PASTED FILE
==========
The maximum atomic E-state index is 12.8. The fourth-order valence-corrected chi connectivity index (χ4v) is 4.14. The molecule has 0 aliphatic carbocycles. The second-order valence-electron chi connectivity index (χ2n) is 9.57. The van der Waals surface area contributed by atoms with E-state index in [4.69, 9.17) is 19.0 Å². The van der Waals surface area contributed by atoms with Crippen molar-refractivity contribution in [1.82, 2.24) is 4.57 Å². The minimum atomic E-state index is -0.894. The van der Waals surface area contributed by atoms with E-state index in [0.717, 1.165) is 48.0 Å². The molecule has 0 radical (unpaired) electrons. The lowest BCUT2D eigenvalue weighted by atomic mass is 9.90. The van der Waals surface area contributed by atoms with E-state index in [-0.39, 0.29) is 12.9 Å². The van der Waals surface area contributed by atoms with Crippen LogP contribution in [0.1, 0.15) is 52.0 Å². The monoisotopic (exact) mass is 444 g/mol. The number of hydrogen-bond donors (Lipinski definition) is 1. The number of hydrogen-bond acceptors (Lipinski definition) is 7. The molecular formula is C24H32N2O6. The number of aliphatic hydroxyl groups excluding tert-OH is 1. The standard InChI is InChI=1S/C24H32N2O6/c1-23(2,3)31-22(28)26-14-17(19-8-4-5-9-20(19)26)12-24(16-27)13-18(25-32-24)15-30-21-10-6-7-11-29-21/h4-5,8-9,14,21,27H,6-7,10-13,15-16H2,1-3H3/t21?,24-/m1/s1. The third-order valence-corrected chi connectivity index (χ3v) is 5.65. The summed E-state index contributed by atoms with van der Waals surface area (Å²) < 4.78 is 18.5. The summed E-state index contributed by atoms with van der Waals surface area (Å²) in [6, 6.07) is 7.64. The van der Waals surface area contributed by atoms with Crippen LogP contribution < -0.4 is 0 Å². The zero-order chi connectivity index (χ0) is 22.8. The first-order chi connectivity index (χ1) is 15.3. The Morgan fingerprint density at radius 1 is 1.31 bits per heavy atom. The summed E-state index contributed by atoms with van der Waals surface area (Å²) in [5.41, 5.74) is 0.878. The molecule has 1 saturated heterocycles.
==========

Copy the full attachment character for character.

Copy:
The maximum atomic E-state index is 12.8. The fourth-order valence-corrected chi connectivity index (χ4v) is 4.14. The molecule has 0 aliphatic carbocycles. The second-order valence-electron chi connectivity index (χ2n) is 9.57. The van der Waals surface area contributed by atoms with E-state index in [4.69, 9.17) is 19.0 Å². The van der Waals surface area contributed by atoms with Crippen molar-refractivity contribution in [1.82, 2.24) is 4.57 Å². The minimum atomic E-state index is -0.894. The van der Waals surface area contributed by atoms with E-state index in [0.717, 1.165) is 48.0 Å². The molecule has 0 radical (unpaired) electrons. The lowest BCUT2D eigenvalue weighted by atomic mass is 9.90. The van der Waals surface area contributed by atoms with E-state index in [-0.39, 0.29) is 12.9 Å². The van der Waals surface area contributed by atoms with Crippen LogP contribution in [0.1, 0.15) is 52.0 Å². The monoisotopic (exact) mass is 444 g/mol. The number of hydrogen-bond donors (Lipinski definition) is 1. The number of hydrogen-bond acceptors (Lipinski definition) is 7. The molecular formula is C24H32N2O6. The number of aliphatic hydroxyl groups excluding tert-OH is 1. The standard InChI is InChI=1S/C24H32N2O6/c1-23(2,3)31-22(28)26-14-17(19-8-4-5-9-20(19)26)12-24(16-27)13-18(25-32-24)15-30-21-10-6-7-11-29-21/h4-5,8-9,14,21,27H,6-7,10-13,15-16H2,1-3H3/t21?,24-/m1/s1. The third-order valence-corrected chi connectivity index (χ3v) is 5.65. The summed E-state index contributed by atoms with van der Waals surface area (Å²) < 4.78 is 18.5. The summed E-state index contributed by atoms with van der Waals surface area (Å²) in [6, 6.07) is 7.64. The van der Waals surface area contributed by atoms with Crippen LogP contribution < -0.4 is 0 Å². The zero-order chi connectivity index (χ0) is 22.8. The first-order chi connectivity index (χ1) is 15.3. The Morgan fingerprint density at radius 1 is 1.31 bits per heavy atom. The summed E-state index contributed by atoms with van der Waals surface area (Å²) in [5.41, 5.74) is 0.878. The molecule has 1 saturated heterocycles.